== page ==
Writing website content
Wed 2nd Oct 2013
Good quality website content is important, it can also be incredibly difficult to do. From the very beginning of the process of gathering content for your website through to writing news and articles or presenting case studies, you might have a head full of ideas and then you get sat down in front of the computer to put it together and then... nothing. Blank.
You are likely to be writing about something you know inside out - your business, your services, your products - then you try to sit down and explain it to somebody who might know nothing about it!
There are a few things you can do to make your life a bit easier.
Aim for the user to know what the page is about within five seconds of landing there. There is little more frustrating than arriving at a website or on a web page and not being able to work out what it's all about. The homepage of your website should answer three key questions:
- Who you are
- What you do
- Where you are (if your business is location specific)
If the page is explaining a service it should then offer an easy way to contact you to make arrangements, if it is a product there should be a 'buy' button or information leading the customer to where they can buy the product.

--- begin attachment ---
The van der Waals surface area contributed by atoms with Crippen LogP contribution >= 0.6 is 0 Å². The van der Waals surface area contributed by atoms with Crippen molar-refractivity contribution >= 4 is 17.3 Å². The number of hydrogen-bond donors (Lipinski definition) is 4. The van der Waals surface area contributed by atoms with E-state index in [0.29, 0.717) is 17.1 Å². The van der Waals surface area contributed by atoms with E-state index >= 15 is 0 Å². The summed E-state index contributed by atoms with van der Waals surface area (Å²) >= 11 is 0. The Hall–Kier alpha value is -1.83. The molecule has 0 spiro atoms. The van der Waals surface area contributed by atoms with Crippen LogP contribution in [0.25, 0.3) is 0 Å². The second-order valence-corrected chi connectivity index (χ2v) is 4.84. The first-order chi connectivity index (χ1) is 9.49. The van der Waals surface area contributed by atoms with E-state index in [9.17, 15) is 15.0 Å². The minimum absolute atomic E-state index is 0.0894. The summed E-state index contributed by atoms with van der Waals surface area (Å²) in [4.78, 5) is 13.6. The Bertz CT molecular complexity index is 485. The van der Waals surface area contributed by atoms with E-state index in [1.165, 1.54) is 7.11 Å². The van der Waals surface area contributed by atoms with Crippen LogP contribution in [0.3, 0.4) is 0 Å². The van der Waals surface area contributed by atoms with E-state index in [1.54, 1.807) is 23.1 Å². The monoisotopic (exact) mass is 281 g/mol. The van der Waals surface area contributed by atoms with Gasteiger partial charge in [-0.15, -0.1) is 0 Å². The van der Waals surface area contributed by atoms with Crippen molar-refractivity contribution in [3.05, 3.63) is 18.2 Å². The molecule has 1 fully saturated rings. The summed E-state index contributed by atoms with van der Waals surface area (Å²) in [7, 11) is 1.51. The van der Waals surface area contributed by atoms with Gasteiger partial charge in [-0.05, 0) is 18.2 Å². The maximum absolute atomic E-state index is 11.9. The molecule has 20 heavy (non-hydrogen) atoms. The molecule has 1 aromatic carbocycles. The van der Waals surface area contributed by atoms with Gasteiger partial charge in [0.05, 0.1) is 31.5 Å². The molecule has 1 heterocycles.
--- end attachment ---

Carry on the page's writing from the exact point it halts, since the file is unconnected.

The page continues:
Have a motive. Think what you are trying to achieve with the text you are writing. What does the reader need to know and what do you want them to do once they have read it?
Don't use words you wouldn't use in normal conversation. Write intelligently but don't use words you wouldn't use everyday, you'll alienate your reader by making it hard work. On a similar note, don't use five words when one will do, get to the point because your potential customer could quickly get bored and go onto the next website listed in their search results.
If you're still struggling, ask for help! It is very hard to write about yourself or your business, so it might be useful to ask someone else to give you a hand. Sit down with a friend, a colleague, or your web designer and talk about your business with them. Give them a pen and paper and get them to write down the things that they think are relevant and useful to know. I often do this with clients and write or edit their content for them.
by Rachel WatsonTweet